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The Man Behind “Mr. Selfdidge”

I’ve been watching the ITV show, Mr. Selfridge, about Harry Selfridge, the American who transformed British retail, and it got me curious as to how much of the salacious tale was actually true.  He was one of the retail magnates that dominated the changing world in the late Victorian period, along with Macy and Marshall Field.  It was an exciting period of shopping innovation, with the rise of the department store and the idea that you could go to one shop for everything you needed.

A few years ago I read Marc Levinson’s The Great A&P and the Struggle for Small Business in America, which detailed the rise of the first real supermarket chain in America (and which still exists today; my mom shopped in one when I was little.  I still remember the carts they had; the pushing bit in the front was very thick, or maybe it just seemed that way to my small hands, and I couldn’t wrap my fingers around it, and found it frustrating when I was sitting in the seat in front).   A&P, which started as a tea importer, used strategies that we would recognize today in the mid 19th century to build customer loyalty, such as rewards programs in which shoppers could purchase discounted housewares after having shopped a certain amount.  The most famous of these sorts of programs eventually became the S&H Green Stamps, which I have a particular fondness for – when I was small and asked my mom where I came from, she told me she got me at the Green Stamp Store.  I was an only child, and very much wanted a brother or sister, so I saved green stamps, scouring parking lots and store floors for them, and eventually saving up about 5 books worth.  I asked my mom if that was enough for a brother or sister, and her response was something along the lines of, “no, but we need a new blender…”

Harry Gordon Selfridge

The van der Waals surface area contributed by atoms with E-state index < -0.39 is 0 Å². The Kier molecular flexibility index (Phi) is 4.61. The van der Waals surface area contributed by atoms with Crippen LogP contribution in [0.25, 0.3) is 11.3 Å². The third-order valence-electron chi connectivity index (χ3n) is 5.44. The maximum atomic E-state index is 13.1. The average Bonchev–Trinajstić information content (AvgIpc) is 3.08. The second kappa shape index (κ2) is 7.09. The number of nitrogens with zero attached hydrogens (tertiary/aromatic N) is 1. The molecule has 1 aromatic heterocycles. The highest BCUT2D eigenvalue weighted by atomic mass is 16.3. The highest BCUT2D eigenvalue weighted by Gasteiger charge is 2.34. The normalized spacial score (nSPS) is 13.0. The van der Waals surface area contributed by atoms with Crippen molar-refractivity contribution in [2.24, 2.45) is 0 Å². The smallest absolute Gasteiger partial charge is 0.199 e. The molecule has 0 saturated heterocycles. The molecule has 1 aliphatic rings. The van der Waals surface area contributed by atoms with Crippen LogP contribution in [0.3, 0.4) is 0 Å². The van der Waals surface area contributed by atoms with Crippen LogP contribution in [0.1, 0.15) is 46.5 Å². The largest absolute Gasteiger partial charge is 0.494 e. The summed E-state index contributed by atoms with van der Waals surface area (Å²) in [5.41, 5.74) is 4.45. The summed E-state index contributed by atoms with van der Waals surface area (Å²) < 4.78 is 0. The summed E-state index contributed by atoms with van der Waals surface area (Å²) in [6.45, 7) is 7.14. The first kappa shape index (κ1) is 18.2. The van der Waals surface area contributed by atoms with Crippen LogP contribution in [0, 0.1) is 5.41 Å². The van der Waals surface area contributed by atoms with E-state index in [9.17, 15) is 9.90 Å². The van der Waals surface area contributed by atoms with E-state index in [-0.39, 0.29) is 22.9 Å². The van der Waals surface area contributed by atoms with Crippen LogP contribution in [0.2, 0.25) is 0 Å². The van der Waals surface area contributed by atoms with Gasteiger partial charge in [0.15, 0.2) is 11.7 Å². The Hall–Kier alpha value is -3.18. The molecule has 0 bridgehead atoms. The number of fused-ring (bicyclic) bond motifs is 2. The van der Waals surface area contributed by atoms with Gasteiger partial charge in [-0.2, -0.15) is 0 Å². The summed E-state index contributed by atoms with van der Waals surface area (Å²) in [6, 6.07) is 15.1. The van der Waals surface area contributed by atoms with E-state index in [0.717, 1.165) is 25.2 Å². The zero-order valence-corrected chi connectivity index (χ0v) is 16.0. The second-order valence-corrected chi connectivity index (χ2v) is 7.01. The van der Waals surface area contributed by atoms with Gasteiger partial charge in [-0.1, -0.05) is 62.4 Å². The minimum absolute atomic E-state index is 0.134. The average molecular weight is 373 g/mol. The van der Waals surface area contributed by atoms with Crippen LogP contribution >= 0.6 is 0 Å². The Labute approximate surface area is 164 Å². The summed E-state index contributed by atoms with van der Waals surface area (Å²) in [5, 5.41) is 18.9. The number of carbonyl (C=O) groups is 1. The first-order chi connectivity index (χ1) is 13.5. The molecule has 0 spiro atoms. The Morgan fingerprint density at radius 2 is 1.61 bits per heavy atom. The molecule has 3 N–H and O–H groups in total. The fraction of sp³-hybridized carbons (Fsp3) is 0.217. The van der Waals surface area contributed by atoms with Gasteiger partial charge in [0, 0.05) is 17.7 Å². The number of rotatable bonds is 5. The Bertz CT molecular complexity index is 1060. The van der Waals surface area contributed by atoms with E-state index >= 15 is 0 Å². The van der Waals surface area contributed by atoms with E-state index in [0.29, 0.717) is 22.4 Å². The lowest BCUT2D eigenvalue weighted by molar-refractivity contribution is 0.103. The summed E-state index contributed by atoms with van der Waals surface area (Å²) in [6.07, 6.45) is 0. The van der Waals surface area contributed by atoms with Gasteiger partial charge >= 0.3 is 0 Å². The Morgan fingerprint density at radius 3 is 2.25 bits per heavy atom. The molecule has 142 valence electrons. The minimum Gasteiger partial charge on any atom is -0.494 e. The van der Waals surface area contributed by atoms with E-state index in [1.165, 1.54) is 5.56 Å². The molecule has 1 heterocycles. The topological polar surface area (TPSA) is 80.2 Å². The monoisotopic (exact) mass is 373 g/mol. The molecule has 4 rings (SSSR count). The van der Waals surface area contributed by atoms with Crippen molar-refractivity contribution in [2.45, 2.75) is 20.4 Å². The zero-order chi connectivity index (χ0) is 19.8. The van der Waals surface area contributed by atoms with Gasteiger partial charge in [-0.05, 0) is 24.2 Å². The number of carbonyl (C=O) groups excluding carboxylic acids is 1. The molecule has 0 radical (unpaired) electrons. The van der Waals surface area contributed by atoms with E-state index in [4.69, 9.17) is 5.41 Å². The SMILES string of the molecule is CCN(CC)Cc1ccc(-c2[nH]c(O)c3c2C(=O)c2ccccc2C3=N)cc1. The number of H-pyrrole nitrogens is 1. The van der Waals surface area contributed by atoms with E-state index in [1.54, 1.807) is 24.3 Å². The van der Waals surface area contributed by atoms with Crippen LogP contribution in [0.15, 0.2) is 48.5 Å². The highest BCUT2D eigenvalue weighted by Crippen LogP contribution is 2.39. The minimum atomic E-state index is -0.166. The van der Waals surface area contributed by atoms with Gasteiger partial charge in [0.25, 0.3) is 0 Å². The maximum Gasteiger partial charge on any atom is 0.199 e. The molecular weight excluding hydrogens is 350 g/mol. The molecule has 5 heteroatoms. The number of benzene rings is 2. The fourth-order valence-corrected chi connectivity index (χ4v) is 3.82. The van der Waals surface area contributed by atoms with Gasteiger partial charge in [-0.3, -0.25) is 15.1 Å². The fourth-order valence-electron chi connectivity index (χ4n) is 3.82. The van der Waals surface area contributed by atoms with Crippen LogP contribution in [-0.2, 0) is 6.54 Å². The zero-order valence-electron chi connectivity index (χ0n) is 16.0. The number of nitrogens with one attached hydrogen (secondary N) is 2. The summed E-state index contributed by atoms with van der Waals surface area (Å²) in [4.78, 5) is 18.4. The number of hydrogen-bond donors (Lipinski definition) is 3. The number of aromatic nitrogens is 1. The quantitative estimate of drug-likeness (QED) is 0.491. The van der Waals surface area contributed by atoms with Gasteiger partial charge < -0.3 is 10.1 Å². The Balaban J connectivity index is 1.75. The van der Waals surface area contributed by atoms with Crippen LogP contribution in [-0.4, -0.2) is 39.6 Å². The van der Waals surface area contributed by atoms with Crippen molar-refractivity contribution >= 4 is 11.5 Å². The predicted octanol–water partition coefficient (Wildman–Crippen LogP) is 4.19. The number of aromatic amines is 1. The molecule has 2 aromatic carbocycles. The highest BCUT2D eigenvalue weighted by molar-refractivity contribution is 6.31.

Harry Gordon Selfridge

Anyway, back to Selfridge.  In the late 1800’s changes in architecture and building made it possible to create very large structures, and skyscrapers that were stable.  The invention of elevators and escalators also made it practical for people to shop and work in these large multi-story structures.  There was also a movement towards people being able to shop for themselves (as in the A&P stores) rather than have a shopkeeper grab everything for them, which was fine to do in a small shop where someone was buying one or two things at a time, but would have been difficult in larger shops where people were buying many things at once from different departments.

All of these different factors came together to create mega department stores like Macy’s in the US.

Harry Selfridge was an American who had worked at Marshall Field’s early on in his career, and was the first to start the promotion of “only x number of days until Christmas,” among other notable innovations.  He also was the first one to say that the “customer is always right.”  He worked in Chicago for several years, until he decided that he wanted to open his dream shop in London, where the new retail innovations hadn’t taken hold yet, something he noticed when he was on holiday there with his wife.  He bought land in what was then an unfashionable part of the western end of Oxford Street (across from the Bond Street underground station), and he opened his 45,000 sq ft store in 1909 with many doubting how successful it would be.  He seemed to have an innate understanding of women, and shopping, and the crowds of over 30,000 were so large that the police needed to come.

He was one of the first people to recognize that shopping could be fun instead of simply a chore, and he installed things like restaurants, a library, reading and writing rooms, special reception rooms for different nationalities (French, German, American, and a “colonial” room, presumably for Australian visitors, for example), and even a “Silence Room,” with low lighting.  He understood the idea of keeping customers in the store for a longer period of time, which would lead to higher sales.

As much as he understood women when it came to retail and shopping, he couldn’t seem to ever control himself when it came to being with women on a personal level.  He had affair after affair, chasing after women and eventually squandering his fortune and bankrupting himself chasing after a particular woman, Jenny Dolly, an actress who performed with her identical twin sister.

He died a pauper in 1947, after being forced out of his store in 1941, and living in a three bedroom flat with his daughter.

I’ve found a number of books on Selfridge.  The one that the actual store quotes from in their history page is Lindy Woodhead’s Shopping, Seduction, and Mr. Selfridge which I have purchased.